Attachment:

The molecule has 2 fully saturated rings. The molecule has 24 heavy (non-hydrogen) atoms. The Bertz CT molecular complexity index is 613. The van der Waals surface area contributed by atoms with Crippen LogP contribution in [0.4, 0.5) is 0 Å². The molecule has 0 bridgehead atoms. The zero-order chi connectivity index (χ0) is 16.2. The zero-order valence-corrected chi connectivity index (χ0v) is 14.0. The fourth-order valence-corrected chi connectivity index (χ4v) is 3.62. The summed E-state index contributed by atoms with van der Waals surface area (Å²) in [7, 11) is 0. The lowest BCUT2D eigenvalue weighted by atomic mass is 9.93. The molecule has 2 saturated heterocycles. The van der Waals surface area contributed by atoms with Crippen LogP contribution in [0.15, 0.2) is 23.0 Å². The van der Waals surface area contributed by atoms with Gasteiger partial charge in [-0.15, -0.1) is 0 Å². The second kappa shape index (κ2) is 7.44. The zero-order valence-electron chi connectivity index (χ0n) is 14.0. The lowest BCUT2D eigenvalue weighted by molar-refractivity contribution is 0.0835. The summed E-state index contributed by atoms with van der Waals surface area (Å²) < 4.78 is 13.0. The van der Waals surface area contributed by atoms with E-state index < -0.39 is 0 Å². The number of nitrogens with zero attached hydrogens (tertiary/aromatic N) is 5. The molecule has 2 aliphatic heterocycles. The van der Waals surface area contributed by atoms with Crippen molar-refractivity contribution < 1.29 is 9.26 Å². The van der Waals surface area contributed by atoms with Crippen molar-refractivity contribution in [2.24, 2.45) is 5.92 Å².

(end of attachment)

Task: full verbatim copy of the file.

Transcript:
The molecule has 2 fully saturated rings. The molecule has 24 heavy (non-hydrogen) atoms. The Bertz CT molecular complexity index is 613. The van der Waals surface area contributed by atoms with Crippen LogP contribution in [0.4, 0.5) is 0 Å². The molecule has 0 bridgehead atoms. The zero-order chi connectivity index (χ0) is 16.2. The zero-order valence-corrected chi connectivity index (χ0v) is 14.0. The fourth-order valence-corrected chi connectivity index (χ4v) is 3.62. The summed E-state index contributed by atoms with van der Waals surface area (Å²) in [7, 11) is 0. The lowest BCUT2D eigenvalue weighted by atomic mass is 9.93. The molecule has 2 saturated heterocycles. The van der Waals surface area contributed by atoms with Crippen LogP contribution in [0.15, 0.2) is 23.0 Å². The van der Waals surface area contributed by atoms with Gasteiger partial charge in [-0.15, -0.1) is 0 Å². The second kappa shape index (κ2) is 7.44. The zero-order valence-electron chi connectivity index (χ0n) is 14.0. The lowest BCUT2D eigenvalue weighted by molar-refractivity contribution is 0.0835. The summed E-state index contributed by atoms with van der Waals surface area (Å²) < 4.78 is 13.0. The van der Waals surface area contributed by atoms with E-state index < -0.39 is 0 Å². The number of nitrogens with zero attached hydrogens (tertiary/aromatic N) is 5. The molecule has 2 aliphatic heterocycles. The van der Waals surface area contributed by atoms with Crippen molar-refractivity contribution < 1.29 is 9.26 Å². The van der Waals surface area contributed by atoms with Crippen molar-refractivity contribution in [2.24, 2.45) is 5.92 Å².